China Bans Ivory Imports For One Year

Nairobi, Kenya

On Thursday, China, the world’s largest ivory-consuming nation, imposed a one-year ban on ivory imports, according to a public notice posted on the official site of the State Forestry Administration.

The Administration announced it would not handle any ivory import requests for the next year and further warned Chinese citizens not to bring back ivory from abroad.

“We certainly welcome this positive step, as it is further acknowledgement by the Chinese government of the link between owning or gifting ivory products and elephant poaching in Africa,” says African Wildlife Foundation CEO, Dr. Patrick Bergin. “As a next step, we would ask China to consider an outright ban on all ivory trade in the country. It is the legal trade in China that shields the black market trade and complicates law enforcement efforts.”

Before Thursday’s ban, Chinese travelers returning from Africa with ivory trinkets or carvings could apply for a permit to bring the ivory into the country legally. The State Forestry Administration will now no longer issue permits to import ivory products.  This also includes ivory trinkets purchased in countries outside of Africa and not accompanied by the proper CITES export permits.

African Wildlife Foundation (AWF) and its partners WildAid and Save The Elephants have been targeting many of the same ivory consumers through a widespread public awareness campaign and via targeted public service announcements (PSAs). The PSAs feature celebrities such as former NBA star Yao Ming and Chinese film icon Li Bingbing, who disseminate the message that when the buying stops, the killing can too.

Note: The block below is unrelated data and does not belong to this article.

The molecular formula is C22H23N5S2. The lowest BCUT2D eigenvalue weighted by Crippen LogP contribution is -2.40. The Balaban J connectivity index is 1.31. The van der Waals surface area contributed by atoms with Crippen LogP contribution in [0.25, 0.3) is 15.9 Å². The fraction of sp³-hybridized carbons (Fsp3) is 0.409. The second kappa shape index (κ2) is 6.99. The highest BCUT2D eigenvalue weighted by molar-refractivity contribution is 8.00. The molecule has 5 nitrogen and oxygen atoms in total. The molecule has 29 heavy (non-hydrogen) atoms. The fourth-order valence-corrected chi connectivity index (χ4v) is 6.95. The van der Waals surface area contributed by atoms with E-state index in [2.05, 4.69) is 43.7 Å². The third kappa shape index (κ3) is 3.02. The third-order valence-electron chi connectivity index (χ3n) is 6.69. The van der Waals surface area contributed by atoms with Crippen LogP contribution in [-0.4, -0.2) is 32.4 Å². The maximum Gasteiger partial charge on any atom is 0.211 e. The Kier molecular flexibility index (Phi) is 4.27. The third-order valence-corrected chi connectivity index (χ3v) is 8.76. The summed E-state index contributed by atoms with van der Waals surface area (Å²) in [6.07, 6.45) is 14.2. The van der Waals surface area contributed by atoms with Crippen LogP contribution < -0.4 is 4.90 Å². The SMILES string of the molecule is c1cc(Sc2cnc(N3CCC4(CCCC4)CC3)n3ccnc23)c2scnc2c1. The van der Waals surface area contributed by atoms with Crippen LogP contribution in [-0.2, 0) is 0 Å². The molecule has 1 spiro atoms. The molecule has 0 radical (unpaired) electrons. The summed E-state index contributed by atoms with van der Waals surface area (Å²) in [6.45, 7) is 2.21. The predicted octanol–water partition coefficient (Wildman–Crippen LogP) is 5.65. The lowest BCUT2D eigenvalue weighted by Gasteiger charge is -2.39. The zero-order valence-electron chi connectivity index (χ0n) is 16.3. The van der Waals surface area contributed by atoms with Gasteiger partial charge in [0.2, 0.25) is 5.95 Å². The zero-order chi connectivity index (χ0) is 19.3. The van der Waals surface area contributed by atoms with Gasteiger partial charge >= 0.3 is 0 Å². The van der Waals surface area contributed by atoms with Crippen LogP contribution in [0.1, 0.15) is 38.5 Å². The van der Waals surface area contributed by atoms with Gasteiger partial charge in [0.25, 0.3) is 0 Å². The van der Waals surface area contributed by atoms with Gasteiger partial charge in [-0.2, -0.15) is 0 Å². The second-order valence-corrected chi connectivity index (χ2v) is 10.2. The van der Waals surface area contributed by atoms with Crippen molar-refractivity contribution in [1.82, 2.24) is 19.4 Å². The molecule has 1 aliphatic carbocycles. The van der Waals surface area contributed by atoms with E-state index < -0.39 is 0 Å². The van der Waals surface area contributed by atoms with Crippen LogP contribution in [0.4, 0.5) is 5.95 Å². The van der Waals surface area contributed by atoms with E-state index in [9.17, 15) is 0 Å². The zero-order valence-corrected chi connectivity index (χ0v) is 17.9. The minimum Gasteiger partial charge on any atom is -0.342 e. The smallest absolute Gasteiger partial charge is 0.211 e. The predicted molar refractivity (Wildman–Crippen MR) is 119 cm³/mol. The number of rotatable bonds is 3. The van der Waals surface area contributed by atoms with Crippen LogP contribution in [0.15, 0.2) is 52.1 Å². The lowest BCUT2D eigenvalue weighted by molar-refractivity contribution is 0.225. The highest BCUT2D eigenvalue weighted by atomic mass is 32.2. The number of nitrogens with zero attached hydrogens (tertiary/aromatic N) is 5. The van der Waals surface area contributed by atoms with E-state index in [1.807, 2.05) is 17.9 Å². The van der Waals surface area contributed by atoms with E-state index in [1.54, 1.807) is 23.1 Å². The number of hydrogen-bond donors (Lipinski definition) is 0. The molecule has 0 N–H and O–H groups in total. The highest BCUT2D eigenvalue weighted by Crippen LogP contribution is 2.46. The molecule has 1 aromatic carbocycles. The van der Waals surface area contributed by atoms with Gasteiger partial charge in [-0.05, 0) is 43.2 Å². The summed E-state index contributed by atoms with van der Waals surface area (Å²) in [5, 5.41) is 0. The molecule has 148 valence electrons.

“In many ways the ivory import ban reinforces the message of our public awareness campaign by warning consumers not to buy ivory given the deadly consequences,” says Bergin. “We need the help and cooperation of the Chinese government and Chinese citizens if we are going to save Africa’s elephants.”

About the Author

Kathleen joined AWF in 2009 was AWF's Media Relations Manager. Many moons ago she worked at a wildlife sanctuary near the Kruger National Park in South Africa where she slept with monkeys, fought bush fires, led snare patrols, guided camping trips in the Kruger and spent untold hours removing cattle fencing. She has traveled throughout Southern and East Africa and looks forward to the day when she can take her own little (human) primate to visit the mother continent.